#58 Up & Running
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Phishing malware attacked AmperArt.com in September 2019, shutting the site down for several weeks. It took quite an effort to remove all the infections and restore the site to normal, after which it was migrated to a new hosting company and fortified with all sorts or anti-malware and virus firewalls. Now that AmperArt is once again Up & Running, here’s a story about a special place where I used to visit my computer genius friend after high school.
In the 1970’s one of my best friends worked as a computer programmer for the Glendale Unified School District. I’d frequently drop in on him and enjoy the phenomenon of feeling like I was in the control room of a sci-fi flick.
The district’s Computer Control Center was a large room with an elevated floor that was air-conditioned underneath to keep the massive electronics cool. I guess you could say the computers on that elevated floor were literally Up & Running. There were banks of huge reel-to-reel machines that hummed and clicked in synchronicity. Besides those state-of-the-art wonders, data was stored on punch cards that sorted through a large machine sounding like cards shuffling at a casino, and on paper strips punched with little holes resembling a tickertape.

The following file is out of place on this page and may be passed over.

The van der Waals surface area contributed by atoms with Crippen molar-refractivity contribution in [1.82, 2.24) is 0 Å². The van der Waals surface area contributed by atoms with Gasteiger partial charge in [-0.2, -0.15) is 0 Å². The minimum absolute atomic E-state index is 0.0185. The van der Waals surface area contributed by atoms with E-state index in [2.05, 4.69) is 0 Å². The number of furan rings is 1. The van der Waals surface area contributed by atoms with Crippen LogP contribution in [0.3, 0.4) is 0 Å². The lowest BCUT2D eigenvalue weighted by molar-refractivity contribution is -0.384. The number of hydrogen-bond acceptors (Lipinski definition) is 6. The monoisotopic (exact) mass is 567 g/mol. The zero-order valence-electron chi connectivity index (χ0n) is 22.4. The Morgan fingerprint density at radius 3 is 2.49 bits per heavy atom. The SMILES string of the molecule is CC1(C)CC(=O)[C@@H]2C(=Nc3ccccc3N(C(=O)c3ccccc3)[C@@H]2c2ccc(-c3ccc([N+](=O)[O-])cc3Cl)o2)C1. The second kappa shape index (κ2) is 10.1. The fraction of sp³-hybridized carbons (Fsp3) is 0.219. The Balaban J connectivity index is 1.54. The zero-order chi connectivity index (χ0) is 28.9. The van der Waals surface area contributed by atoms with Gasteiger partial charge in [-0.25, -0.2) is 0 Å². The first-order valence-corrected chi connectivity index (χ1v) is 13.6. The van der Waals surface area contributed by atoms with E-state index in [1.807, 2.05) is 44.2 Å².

But the eeriest thing about this room was the strange green glow emanating from the computer monitors. Nothing like what you’re viewing right now. Every screen displayed rows and rows of same-size letters and numbers, a single font if you can call it that, in this cathode tube green glow. You even had to know a complex computer language to type anything (I am indebted to whoever invented wysiwyg).
AmperArt #58 Up & Running is reminiscent of those green-glow monitors. See the faint numbers in the poster image where it otherwise appears black? That’s where the characters have been burned into the phosphors of the cathode ray tube. No full-color websites in those days! However, with a little artistic talent and a lot of patience, you could actually draw pictures like this:
Here’s an interesting history of creating art with letters & numbers, going way back to the days of typewriters.